Sun Jun 27, 2021 7:56 pm
Kitty wrote:
Sun Jun 27, 2021 9:23 am
I wonder why our shy girl felt the need to change her order to be the same as the other two? Fitting in certainly doesn't mean being the same as everyone.
Yes, that’s one of the two things that bothered me about the ending. Susan Jane feels she must go all out to prove herself and has read a book to “make people like you.” The thing is, the narration seems to be in agreement that this is the best course, and ponders "Will it be enough?" :? I think she should be friendly, but also be who she is, and not feel the necessity of forcing the others to like her.
Oh, by the way, I remember one of the girls saying that Jane needs to 'put herself out (there)'. Worst advice ever to give to a girl who is shy and doesn't know how to make friends or boyfriends easily. A girl like that is most certainly not likely to know what that means, and is likely to make bad choices, contrary to what she would normally have done before. I'm talking from experience, no one should make comments like that to people who are having this type of issue.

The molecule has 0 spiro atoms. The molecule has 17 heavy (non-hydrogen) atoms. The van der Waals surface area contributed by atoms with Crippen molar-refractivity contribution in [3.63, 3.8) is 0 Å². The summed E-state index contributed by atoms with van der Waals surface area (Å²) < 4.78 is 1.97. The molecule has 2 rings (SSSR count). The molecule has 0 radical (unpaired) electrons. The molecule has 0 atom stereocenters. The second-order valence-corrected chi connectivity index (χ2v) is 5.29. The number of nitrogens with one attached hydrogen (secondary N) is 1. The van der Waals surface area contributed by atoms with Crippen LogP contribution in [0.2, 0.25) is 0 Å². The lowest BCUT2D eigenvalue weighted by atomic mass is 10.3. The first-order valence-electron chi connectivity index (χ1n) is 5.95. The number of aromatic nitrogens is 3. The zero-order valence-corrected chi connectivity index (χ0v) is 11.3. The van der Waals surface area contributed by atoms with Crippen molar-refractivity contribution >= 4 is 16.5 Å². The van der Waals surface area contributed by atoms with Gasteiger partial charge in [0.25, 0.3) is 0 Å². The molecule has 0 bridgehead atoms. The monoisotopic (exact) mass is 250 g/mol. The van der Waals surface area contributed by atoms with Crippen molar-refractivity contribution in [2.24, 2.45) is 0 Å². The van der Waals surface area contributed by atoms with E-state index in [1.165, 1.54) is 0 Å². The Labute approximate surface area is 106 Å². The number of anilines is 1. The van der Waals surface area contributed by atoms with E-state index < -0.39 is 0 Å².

On your comment, that was exactly my thought process. I think the key to making friends is just asking questions and being interested in others. You don't have to try especially hard; that often leads to disappointment. It's also very tiring worrying about what everyone thinks of you at all times. No, people cannot escape that thought all the time, but I can imagine that it would really wear you out for it to be a constant thought.
Kitty wrote:
Sun Jun 27, 2021 9:23 am
I liked the end part where they had the questions on the screen. I hope it helped a few people make more friends.
donnie wrote:
Sun Jun 27, 2021 7:56 pm
Well, though the questions were good ones and well-intended, one thing about them kind of bothered me. If this was shown and discussed in an actual classroom (which I guess it was), mightn’t they lead to an embarrassing situation? I.e., how could any students really answer the questions without bringing up aloud the name of the student they may be ignoring? :roll: